Israel was taken by a storm over the weekend, with the untimely and harrowing death of a pregnant woman who died overnight Saturday. Ben Shitrit, 32, a mother of four, died at Hadassah Hospital Ein Kerem in Jerusalem after not getting herself vaccinated against the disease because she feared it might endanger her fetus, which also died.
The incident led to numerous revelations, signaling to the fact that several pregnant women are ailing from the infection. Over the weekend, the government as well as Sitrit’s family urged pregnant women to get vaccinated in order to avoid this unbearable loss.
According to data published by Israeli television networks, there has been a significant increase in pregnant women getting infected by the virus over the past few months, especially since the arrival of the infectious UK variant. In all, approximately 7,415 pregnant women have been infected since the start of the pandemic, but the numbers have spiked in recent months from 288 in November, to 1,238 in December and then doubling to 2,629 in January, according to Health Ministry figures. Currently, 50 pregnant women hospitalized, with 19 in serious condition and 8 in critical condition. None of them have been vaccinated.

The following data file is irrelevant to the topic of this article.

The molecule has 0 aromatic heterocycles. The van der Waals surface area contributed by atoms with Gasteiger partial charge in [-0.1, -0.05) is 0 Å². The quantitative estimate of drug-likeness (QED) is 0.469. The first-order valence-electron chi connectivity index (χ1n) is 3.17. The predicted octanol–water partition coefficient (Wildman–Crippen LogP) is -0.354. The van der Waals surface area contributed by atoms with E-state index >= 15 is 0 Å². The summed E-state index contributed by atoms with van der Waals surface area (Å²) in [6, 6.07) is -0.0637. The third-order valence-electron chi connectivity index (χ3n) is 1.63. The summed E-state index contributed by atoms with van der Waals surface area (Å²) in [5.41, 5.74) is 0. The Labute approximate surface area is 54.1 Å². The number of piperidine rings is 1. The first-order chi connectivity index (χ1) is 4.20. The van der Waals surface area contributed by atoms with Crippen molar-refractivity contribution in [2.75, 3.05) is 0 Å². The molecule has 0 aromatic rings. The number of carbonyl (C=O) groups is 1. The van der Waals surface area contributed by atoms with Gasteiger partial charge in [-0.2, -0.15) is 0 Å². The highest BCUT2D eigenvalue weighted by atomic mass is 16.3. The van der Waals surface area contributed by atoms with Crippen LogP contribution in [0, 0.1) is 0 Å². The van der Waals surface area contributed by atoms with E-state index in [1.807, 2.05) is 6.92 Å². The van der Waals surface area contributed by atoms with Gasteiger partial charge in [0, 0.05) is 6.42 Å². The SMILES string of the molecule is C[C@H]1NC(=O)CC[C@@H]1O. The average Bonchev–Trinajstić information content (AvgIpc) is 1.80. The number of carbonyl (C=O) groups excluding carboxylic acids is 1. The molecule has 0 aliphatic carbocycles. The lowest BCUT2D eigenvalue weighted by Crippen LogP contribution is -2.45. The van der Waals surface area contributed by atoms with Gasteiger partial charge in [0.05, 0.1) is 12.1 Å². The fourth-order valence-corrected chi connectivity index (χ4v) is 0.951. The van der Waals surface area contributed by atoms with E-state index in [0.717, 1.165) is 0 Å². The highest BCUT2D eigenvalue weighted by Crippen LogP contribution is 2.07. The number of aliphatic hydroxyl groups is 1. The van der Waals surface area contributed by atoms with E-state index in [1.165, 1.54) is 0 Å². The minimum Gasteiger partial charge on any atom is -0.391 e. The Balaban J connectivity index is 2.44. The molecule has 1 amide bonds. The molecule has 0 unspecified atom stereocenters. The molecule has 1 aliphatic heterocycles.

After the incident, Ronit Sianni, Shitrit’s mother, claimed that her daughter had wanted to be vaccinated, but was concerned about its safety for pregnant women. “Go and get vaccinated, don’t wait,” Sianni said to Channel 13. “It is not a game. It is a matter of life and death.” Meanwhile, speaking to media on Sunday, Shitrit’s brother-in-law, who admitted to being behind an anti-vaccination social media group, quit the group but said he remained wary of immunization. “When it arrives in your backyard you understand the need to think differently. Now we understand the cost of the coronavirus,” he said, but remained cautious of advising to get the immunization shots.
“There is no evidence of harm resulting from vaccination during the entire pregnancy,” the Health Ministry said in a statement that also included a warning. “In pregnant women who become infected and fall ill with the coronavirus, there is a higher incidence of a severe onset of the disease, than in a similar age population,” the ministry said.